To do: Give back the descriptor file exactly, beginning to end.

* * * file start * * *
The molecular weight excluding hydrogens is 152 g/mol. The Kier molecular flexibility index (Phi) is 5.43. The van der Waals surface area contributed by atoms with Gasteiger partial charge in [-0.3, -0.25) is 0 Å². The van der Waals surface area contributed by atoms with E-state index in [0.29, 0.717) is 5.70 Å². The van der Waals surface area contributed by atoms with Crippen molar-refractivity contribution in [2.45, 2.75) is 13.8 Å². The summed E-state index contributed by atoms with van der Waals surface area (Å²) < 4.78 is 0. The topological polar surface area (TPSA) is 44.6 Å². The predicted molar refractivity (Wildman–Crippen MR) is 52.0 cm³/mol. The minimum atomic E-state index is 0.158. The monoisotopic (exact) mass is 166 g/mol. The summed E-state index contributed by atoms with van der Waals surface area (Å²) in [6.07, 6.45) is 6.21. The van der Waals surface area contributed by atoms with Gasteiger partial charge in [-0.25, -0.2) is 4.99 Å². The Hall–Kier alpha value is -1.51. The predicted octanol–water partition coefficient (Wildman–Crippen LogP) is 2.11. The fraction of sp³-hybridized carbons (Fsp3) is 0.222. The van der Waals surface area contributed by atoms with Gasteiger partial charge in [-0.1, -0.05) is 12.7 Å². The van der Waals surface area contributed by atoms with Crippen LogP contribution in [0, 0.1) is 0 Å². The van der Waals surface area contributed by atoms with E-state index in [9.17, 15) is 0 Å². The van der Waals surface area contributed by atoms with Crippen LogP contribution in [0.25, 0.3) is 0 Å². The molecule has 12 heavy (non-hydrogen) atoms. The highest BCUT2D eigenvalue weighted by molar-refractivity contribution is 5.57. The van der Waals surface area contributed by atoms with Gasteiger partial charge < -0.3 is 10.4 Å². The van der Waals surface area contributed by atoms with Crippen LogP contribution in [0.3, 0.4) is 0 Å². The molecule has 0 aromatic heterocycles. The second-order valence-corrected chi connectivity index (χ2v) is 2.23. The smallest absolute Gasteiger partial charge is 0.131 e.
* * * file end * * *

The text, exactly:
The molecular weight excluding hydrogens is 152 g/mol. The Kier molecular flexibility index (Phi) is 5.43. The van der Waals surface area contributed by atoms with Gasteiger partial charge in [-0.3, -0.25) is 0 Å². The van der Waals surface area contributed by atoms with E-state index in [0.29, 0.717) is 5.70 Å². The van der Waals surface area contributed by atoms with Crippen molar-refractivity contribution in [2.45, 2.75) is 13.8 Å². The summed E-state index contributed by atoms with van der Waals surface area (Å²) < 4.78 is 0. The topological polar surface area (TPSA) is 44.6 Å². The predicted molar refractivity (Wildman–Crippen MR) is 52.0 cm³/mol. The minimum atomic E-state index is 0.158. The monoisotopic (exact) mass is 166 g/mol. The summed E-state index contributed by atoms with van der Waals surface area (Å²) in [6.07, 6.45) is 6.21. The van der Waals surface area contributed by atoms with Gasteiger partial charge in [-0.25, -0.2) is 4.99 Å². The Hall–Kier alpha value is -1.51. The predicted octanol–water partition coefficient (Wildman–Crippen LogP) is 2.11. The fraction of sp³-hybridized carbons (Fsp3) is 0.222. The van der Waals surface area contributed by atoms with Gasteiger partial charge in [-0.1, -0.05) is 12.7 Å². The van der Waals surface area contributed by atoms with Crippen LogP contribution in [0, 0.1) is 0 Å². The van der Waals surface area contributed by atoms with E-state index in [9.17, 15) is 0 Å². The van der Waals surface area contributed by atoms with Crippen LogP contribution in [0.25, 0.3) is 0 Å². The molecule has 12 heavy (non-hydrogen) atoms. The highest BCUT2D eigenvalue weighted by molar-refractivity contribution is 5.57. The van der Waals surface area contributed by atoms with Gasteiger partial charge < -0.3 is 10.4 Å². The van der Waals surface area contributed by atoms with Crippen LogP contribution in [0.3, 0.4) is 0 Å². The molecule has 0 aromatic heterocycles. The second-order valence-corrected chi connectivity index (χ2v) is 2.23. The smallest absolute Gasteiger partial charge is 0.131 e.